Work: Get in early and get out on time

4-8pm: Commit to family

8-10pm: Personal commitments (read, woodworking, the occasional tv show with my wife). My readings and activities I do at night often relate to my teaching and writing.

This is not written in stone but I have specific places to put certain obligations. I feel more in control and reliable for my family and students and there is still room for occasional spontaneity.

 

Where is your life on the tidy to chaos spectrum?

I’m far from a productivity guru but my last post was also on this topic.

Finding Productivity in Serving Others, Not a To-Do List

“Data vs. Story” The Debate is Everywhere

Data versus Story.
I see these two perspectives battling it out in many facets of life.

The statistical approach is demanded in schooling and marketing. The analytics are desperately consulted by sports franchises looking for the slightest edge. Even churches can begin to define themselves by the numbers.

The old idea of Story, determining meaning through interactions and connections with others, remains critical. It’s not as shiny and at times it’s uncomfortable, but its proven to work in everyone of the fore mentioned categories.

In Education

As an educator I’m trained to chase anything that provides a glimmer of hope. (This is also why I fit the persona of the typical Cleveland sports fan.) Education decision makers are enamored with data-driven instruction, standardized assessments, and progress monitoring because these things provide a quick picture. A simple number that is easy to understand. This makes it easy to calculate the next move without understanding the story and all of its variables.

Our analytical nature and our desire to understand and interpret everything sometimes takes over. Like Philip when Jesus fed the 5,000. He was crunching the numbers attempting to figure out how much it would cost to feed the crowd. While Andrew didn’t require a clear numerical answer. He just directed the few loaves and fish to the One who chooses to work through relationship and story (John 6:1-15). The Creator of humans seemed to choose story over data in this case.
    -Sidenote: If you’re looking for a model, Jesus’ preferred teaching strategy was and is  personal connection and parables.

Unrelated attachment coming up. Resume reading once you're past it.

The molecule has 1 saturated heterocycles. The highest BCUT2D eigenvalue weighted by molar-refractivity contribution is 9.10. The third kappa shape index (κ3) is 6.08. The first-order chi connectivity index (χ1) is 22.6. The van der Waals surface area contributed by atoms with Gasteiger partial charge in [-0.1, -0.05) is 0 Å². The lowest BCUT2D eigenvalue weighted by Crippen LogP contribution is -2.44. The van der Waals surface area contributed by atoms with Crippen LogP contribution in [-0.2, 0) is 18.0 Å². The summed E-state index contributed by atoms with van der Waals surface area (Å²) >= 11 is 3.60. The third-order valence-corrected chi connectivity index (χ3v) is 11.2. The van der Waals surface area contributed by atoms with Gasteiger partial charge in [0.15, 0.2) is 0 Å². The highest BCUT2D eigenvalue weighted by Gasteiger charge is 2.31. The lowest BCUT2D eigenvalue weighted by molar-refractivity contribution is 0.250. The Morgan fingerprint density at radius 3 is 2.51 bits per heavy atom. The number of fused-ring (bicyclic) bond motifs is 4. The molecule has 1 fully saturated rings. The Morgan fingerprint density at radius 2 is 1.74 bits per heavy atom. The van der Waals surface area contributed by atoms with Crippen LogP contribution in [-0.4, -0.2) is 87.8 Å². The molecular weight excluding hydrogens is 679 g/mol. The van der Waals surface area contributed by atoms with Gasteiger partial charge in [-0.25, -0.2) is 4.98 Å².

I have faith in our teachers because the initial desire to be a teacher is rooted in building relationships with students. There are teachers fighting off the confines of data with strategies like genius hour and maker space that are based on the personal connection between the student and her learning. This educational design also relies on human interaction and processing the world around us.

In Marketing

For so long business and marketing has been about precise decisions based on consumer statistics. Now, the modern business model is seeking to build value through growing relationships with honest generosity. See the marketing philosophy of Seth Godin or Donald Miller’s StoryBrand as examples.

In Church

Too often the blinders of the flesh take over and measure worth according to the attendance numbers or financial giving. I’m sure the book has been written, 10 steps to become a mega church. The struggle is the same here as it is in business, sports, or school. The temptation to see quick results and affirm one’s impact is constant. The longstanding church is relationship-driven utilizing authentic connections between people.

In Sports

Professional sports is going the opposite direction, putting an increased emphasis on the analytics while placing team chemistry in the backseat. Franchises are using extreme equations to determine their most productive roster. Check out the movie Moneyball as evidence of this mentality.
But we can’t solely rely on statistics. It is the reason we can never accurately compare players across decades and generations, because we can’t isolate statistics in a bubble. If we could then it’s easy to conclude that Karl Malone was the second best NBA player of all-time (second in career points). Also Drew Bledsoe was a better quarterback than Joe Montana, Johnny Unitas, and Bart Starr (more passing yards).

We’d be silly to make these claims without considering the never ending variables. 

Choose Story

No matter the industry, the best teams and franchises pair good players with great team chemistry.

Our mind and thoughts are driven by the concept of story, it’s the only way we can determine meaning in our lives which are pushed by so many unpredicted variables. I have no doubt that story is intended to better the human being. There’s even a data based book that proves this: Story Proof: The Science Behind the Startling Power of Story.

Go ahead and attempt to map out your days and years ahead using statistics and a linear equation. Let me know how accurate your hypothesis is to reality. 
Instead engage with those around you while acting according to your established vision.

Ryan Hershey see my blog at
www.faithandeducationcollide.blogspot.com